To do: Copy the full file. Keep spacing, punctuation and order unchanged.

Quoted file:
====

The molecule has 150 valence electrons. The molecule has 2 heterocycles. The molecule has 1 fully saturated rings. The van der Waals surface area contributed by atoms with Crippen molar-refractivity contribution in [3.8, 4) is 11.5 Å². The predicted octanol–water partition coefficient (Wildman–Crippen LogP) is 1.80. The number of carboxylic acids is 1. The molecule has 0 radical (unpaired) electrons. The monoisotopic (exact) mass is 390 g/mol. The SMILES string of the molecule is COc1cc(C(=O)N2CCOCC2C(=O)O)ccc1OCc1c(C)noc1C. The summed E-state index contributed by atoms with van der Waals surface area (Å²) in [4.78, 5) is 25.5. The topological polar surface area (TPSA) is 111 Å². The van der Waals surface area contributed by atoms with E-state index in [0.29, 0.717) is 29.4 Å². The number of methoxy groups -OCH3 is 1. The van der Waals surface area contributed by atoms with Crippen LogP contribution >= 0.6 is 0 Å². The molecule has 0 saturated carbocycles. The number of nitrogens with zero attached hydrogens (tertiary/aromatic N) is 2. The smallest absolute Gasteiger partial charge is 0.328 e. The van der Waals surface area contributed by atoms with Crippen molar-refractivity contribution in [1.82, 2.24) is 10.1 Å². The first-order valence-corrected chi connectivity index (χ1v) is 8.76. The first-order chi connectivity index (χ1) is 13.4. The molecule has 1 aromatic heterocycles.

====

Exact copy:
The molecule has 150 valence electrons. The molecule has 2 heterocycles. The molecule has 1 fully saturated rings. The van der Waals surface area contributed by atoms with Crippen molar-refractivity contribution in [3.8, 4) is 11.5 Å². The predicted octanol–water partition coefficient (Wildman–Crippen LogP) is 1.80. The number of carboxylic acids is 1. The molecule has 0 radical (unpaired) electrons. The monoisotopic (exact) mass is 390 g/mol. The SMILES string of the molecule is COc1cc(C(=O)N2CCOCC2C(=O)O)ccc1OCc1c(C)noc1C. The summed E-state index contributed by atoms with van der Waals surface area (Å²) in [4.78, 5) is 25.5. The topological polar surface area (TPSA) is 111 Å². The van der Waals surface area contributed by atoms with E-state index in [0.29, 0.717) is 29.4 Å². The number of methoxy groups -OCH3 is 1. The van der Waals surface area contributed by atoms with Crippen LogP contribution >= 0.6 is 0 Å². The molecule has 0 saturated carbocycles. The number of nitrogens with zero attached hydrogens (tertiary/aromatic N) is 2. The smallest absolute Gasteiger partial charge is 0.328 e. The van der Waals surface area contributed by atoms with Crippen molar-refractivity contribution in [1.82, 2.24) is 10.1 Å². The first-order valence-corrected chi connectivity index (χ1v) is 8.76. The first-order chi connectivity index (χ1) is 13.4. The molecule has 1 aromatic heterocycles.